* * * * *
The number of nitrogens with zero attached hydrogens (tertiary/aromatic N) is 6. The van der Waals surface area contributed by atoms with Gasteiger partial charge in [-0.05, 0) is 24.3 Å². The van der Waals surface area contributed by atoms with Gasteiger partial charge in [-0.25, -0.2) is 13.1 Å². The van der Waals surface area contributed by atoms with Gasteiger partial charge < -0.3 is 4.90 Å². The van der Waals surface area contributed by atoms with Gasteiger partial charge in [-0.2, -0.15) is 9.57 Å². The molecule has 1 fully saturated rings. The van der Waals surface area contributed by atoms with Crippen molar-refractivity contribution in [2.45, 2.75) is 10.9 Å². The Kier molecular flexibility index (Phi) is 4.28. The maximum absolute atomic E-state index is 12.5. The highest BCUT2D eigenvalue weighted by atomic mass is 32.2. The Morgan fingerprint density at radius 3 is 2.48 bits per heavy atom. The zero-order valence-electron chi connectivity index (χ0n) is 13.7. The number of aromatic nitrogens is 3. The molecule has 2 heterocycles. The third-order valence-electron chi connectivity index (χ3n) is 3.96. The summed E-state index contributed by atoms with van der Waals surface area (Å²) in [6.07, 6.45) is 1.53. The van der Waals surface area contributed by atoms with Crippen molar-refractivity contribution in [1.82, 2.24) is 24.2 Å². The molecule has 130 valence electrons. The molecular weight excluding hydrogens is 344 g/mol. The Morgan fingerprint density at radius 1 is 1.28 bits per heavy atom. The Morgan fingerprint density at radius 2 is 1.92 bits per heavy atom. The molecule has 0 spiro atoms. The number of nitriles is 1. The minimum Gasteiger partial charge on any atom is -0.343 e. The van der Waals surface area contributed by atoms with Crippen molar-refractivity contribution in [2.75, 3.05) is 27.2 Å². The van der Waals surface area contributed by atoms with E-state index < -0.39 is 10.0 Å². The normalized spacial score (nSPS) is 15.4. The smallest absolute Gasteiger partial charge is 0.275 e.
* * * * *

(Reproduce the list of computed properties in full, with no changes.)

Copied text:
The number of nitrogens with zero attached hydrogens (tertiary/aromatic N) is 6. The van der Waals surface area contributed by atoms with Gasteiger partial charge in [-0.05, 0) is 24.3 Å². The van der Waals surface area contributed by atoms with Gasteiger partial charge in [-0.25, -0.2) is 13.1 Å². The van der Waals surface area contributed by atoms with Gasteiger partial charge < -0.3 is 4.90 Å². The van der Waals surface area contributed by atoms with Gasteiger partial charge in [-0.2, -0.15) is 9.57 Å². The molecule has 1 fully saturated rings. The van der Waals surface area contributed by atoms with Crippen molar-refractivity contribution in [2.45, 2.75) is 10.9 Å². The Kier molecular flexibility index (Phi) is 4.28. The maximum absolute atomic E-state index is 12.5. The highest BCUT2D eigenvalue weighted by atomic mass is 32.2. The Morgan fingerprint density at radius 3 is 2.48 bits per heavy atom. The zero-order valence-electron chi connectivity index (χ0n) is 13.7. The number of aromatic nitrogens is 3. The molecule has 2 heterocycles. The third-order valence-electron chi connectivity index (χ3n) is 3.96. The summed E-state index contributed by atoms with van der Waals surface area (Å²) in [6.07, 6.45) is 1.53. The van der Waals surface area contributed by atoms with Crippen molar-refractivity contribution in [1.82, 2.24) is 24.2 Å². The molecule has 130 valence electrons. The molecular weight excluding hydrogens is 344 g/mol. The Morgan fingerprint density at radius 1 is 1.28 bits per heavy atom. The Morgan fingerprint density at radius 2 is 1.92 bits per heavy atom. The molecule has 0 spiro atoms. The number of nitriles is 1. The minimum Gasteiger partial charge on any atom is -0.343 e. The van der Waals surface area contributed by atoms with Crippen molar-refractivity contribution in [2.75, 3.05) is 27.2 Å². The van der Waals surface area contributed by atoms with E-state index < -0.39 is 10.0 Å². The normalized spacial score (nSPS) is 15.4. The smallest absolute Gasteiger partial charge is 0.275 e.